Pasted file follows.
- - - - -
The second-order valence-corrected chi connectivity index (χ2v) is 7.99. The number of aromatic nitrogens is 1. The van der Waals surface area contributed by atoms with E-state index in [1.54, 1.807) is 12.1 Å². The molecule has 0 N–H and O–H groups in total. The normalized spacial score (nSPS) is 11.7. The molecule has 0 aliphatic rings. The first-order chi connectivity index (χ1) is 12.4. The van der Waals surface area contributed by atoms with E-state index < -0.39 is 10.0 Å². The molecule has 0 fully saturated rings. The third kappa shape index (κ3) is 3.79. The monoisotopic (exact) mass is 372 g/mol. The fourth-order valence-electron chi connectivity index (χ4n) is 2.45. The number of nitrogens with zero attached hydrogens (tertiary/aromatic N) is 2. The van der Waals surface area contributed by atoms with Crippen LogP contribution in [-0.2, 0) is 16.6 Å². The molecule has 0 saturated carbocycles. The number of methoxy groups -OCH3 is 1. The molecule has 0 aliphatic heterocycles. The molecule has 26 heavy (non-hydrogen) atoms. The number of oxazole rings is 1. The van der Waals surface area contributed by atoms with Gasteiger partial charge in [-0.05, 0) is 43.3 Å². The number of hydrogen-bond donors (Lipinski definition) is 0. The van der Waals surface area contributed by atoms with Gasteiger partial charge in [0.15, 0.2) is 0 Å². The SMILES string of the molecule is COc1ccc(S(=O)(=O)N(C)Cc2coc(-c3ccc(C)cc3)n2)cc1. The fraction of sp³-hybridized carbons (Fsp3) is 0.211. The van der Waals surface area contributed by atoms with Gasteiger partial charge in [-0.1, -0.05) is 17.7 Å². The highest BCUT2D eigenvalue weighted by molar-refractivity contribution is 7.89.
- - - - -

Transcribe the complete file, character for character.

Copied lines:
The second-order valence-corrected chi connectivity index (χ2v) is 7.99. The number of aromatic nitrogens is 1. The van der Waals surface area contributed by atoms with E-state index in [1.54, 1.807) is 12.1 Å². The molecule has 0 N–H and O–H groups in total. The normalized spacial score (nSPS) is 11.7. The molecule has 0 aliphatic rings. The first-order chi connectivity index (χ1) is 12.4. The van der Waals surface area contributed by atoms with E-state index < -0.39 is 10.0 Å². The molecule has 0 fully saturated rings. The third kappa shape index (κ3) is 3.79. The monoisotopic (exact) mass is 372 g/mol. The fourth-order valence-electron chi connectivity index (χ4n) is 2.45. The number of nitrogens with zero attached hydrogens (tertiary/aromatic N) is 2. The van der Waals surface area contributed by atoms with Crippen LogP contribution in [-0.2, 0) is 16.6 Å². The molecule has 0 saturated carbocycles. The number of methoxy groups -OCH3 is 1. The molecule has 0 aliphatic heterocycles. The molecule has 26 heavy (non-hydrogen) atoms. The number of oxazole rings is 1. The van der Waals surface area contributed by atoms with Gasteiger partial charge in [-0.05, 0) is 43.3 Å². The number of hydrogen-bond donors (Lipinski definition) is 0. The van der Waals surface area contributed by atoms with Gasteiger partial charge in [0.15, 0.2) is 0 Å². The SMILES string of the molecule is COc1ccc(S(=O)(=O)N(C)Cc2coc(-c3ccc(C)cc3)n2)cc1. The fraction of sp³-hybridized carbons (Fsp3) is 0.211. The van der Waals surface area contributed by atoms with Gasteiger partial charge in [-0.1, -0.05) is 17.7 Å². The highest BCUT2D eigenvalue weighted by molar-refractivity contribution is 7.89.